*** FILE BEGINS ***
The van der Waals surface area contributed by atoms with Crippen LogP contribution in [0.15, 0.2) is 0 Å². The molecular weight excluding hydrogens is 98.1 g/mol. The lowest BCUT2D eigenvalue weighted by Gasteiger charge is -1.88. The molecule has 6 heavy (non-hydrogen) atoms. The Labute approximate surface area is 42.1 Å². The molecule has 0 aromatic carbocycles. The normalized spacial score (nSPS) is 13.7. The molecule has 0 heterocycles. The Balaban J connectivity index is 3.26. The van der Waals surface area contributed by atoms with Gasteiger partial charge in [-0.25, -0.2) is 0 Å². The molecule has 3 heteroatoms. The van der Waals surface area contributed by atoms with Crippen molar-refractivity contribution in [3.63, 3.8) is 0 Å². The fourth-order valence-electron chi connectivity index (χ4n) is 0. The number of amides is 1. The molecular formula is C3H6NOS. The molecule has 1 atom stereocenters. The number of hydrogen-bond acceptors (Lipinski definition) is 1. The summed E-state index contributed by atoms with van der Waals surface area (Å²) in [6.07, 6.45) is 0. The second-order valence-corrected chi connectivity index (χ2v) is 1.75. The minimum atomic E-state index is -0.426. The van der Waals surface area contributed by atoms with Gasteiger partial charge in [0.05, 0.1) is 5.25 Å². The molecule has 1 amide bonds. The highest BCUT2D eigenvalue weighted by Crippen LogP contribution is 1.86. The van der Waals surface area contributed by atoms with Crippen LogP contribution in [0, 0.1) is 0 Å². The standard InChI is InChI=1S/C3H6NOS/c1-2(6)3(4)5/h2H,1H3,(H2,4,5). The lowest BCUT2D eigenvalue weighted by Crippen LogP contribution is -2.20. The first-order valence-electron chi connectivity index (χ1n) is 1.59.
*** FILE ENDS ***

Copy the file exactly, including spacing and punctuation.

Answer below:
The van der Waals surface area contributed by atoms with Crippen LogP contribution in [0.15, 0.2) is 0 Å². The molecular weight excluding hydrogens is 98.1 g/mol. The lowest BCUT2D eigenvalue weighted by Gasteiger charge is -1.88. The molecule has 6 heavy (non-hydrogen) atoms. The Labute approximate surface area is 42.1 Å². The molecule has 0 aromatic carbocycles. The normalized spacial score (nSPS) is 13.7. The molecule has 0 heterocycles. The Balaban J connectivity index is 3.26. The van der Waals surface area contributed by atoms with Gasteiger partial charge in [-0.25, -0.2) is 0 Å². The molecule has 3 heteroatoms. The van der Waals surface area contributed by atoms with Crippen molar-refractivity contribution in [3.63, 3.8) is 0 Å². The fourth-order valence-electron chi connectivity index (χ4n) is 0. The number of amides is 1. The molecular formula is C3H6NOS. The molecule has 1 atom stereocenters. The number of hydrogen-bond acceptors (Lipinski definition) is 1. The summed E-state index contributed by atoms with van der Waals surface area (Å²) in [6.07, 6.45) is 0. The second-order valence-corrected chi connectivity index (χ2v) is 1.75. The minimum atomic E-state index is -0.426. The van der Waals surface area contributed by atoms with Gasteiger partial charge in [0.05, 0.1) is 5.25 Å². The molecule has 1 amide bonds. The highest BCUT2D eigenvalue weighted by Crippen LogP contribution is 1.86. The van der Waals surface area contributed by atoms with Crippen LogP contribution in [0, 0.1) is 0 Å². The standard InChI is InChI=1S/C3H6NOS/c1-2(6)3(4)5/h2H,1H3,(H2,4,5). The lowest BCUT2D eigenvalue weighted by Crippen LogP contribution is -2.20. The first-order valence-electron chi connectivity index (χ1n) is 1.59.